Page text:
On Sundays in Dar es Salaam there is a large church group who jog, military style, for exercise. In early morning the back streets are quiet, but the main roads are not. The group run and chant the song Mambo Bado. (Our work is not finished.) They slap their feet to the ground like a bass drum, their voices sing in Gospel unison and their clapping hands add rhythm to the run. Mambo bado, moto, moto, moto; Mambo Bado, clap, clap, clap, Mambo Bado, moto moto moto, the song goes on. The group are about twenty people across and stretch back thirty or forty yards. This square of song takes up more than half the road. The leader carries a small red flag to warn traffic of their presence. Mambo Bado, around one corner, Mambo Bado, up a hill. They have presence; they have faith; they have numbers but, they seem to have little respect for physics! As they chant and jog around a blind corner onto a main road, an unseen lorry hurtles downhill towards them. The leader frantically waves his red flag, like a football linesman, to alert the driver of this speeding missile. As tons of metal and steel descend on the flesh and bone of the group they are defiant… they have a run to complete, they are many, the lorry is alone. They jog on, Mambo Bado, they do not break ranks, Mambo Bado, there is a screech of tyres. The truck skids and turns sideways, nearly rolling over. Mambo Bado clap, clap, clap. The group sing louder but in truth they are saved by the miracle of modern disk brakes. They break ranks only to run around the stationary truck. A few interrupt their song to shout abuse at the driver, before continuing. Mambo Bado clap, clap, clap.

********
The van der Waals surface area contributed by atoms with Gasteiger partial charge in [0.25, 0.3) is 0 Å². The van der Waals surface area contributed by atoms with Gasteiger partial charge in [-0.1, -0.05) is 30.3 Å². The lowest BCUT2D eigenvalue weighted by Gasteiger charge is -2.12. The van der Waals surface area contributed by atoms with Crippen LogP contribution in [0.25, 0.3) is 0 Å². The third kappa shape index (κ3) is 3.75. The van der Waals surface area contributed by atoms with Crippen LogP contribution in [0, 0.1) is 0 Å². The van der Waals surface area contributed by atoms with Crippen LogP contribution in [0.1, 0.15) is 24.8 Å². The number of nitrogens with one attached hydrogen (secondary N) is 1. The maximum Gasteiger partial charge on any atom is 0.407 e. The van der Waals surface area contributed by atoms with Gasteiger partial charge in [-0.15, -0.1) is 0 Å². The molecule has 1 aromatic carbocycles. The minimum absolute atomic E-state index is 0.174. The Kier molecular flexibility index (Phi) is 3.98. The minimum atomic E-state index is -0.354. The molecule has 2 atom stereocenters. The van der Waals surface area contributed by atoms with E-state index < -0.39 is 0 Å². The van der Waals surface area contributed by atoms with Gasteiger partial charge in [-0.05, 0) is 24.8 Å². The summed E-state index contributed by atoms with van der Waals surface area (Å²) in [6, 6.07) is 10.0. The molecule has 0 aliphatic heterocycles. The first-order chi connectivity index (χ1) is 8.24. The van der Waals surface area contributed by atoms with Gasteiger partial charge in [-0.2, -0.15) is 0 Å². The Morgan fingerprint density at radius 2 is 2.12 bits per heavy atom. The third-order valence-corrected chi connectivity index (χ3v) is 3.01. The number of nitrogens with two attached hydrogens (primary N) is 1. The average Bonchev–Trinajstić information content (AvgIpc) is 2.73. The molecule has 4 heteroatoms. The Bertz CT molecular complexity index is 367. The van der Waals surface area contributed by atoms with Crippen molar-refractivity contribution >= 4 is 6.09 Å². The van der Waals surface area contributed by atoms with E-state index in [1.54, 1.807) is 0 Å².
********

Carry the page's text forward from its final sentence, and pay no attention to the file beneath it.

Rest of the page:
by George McBean, January 2010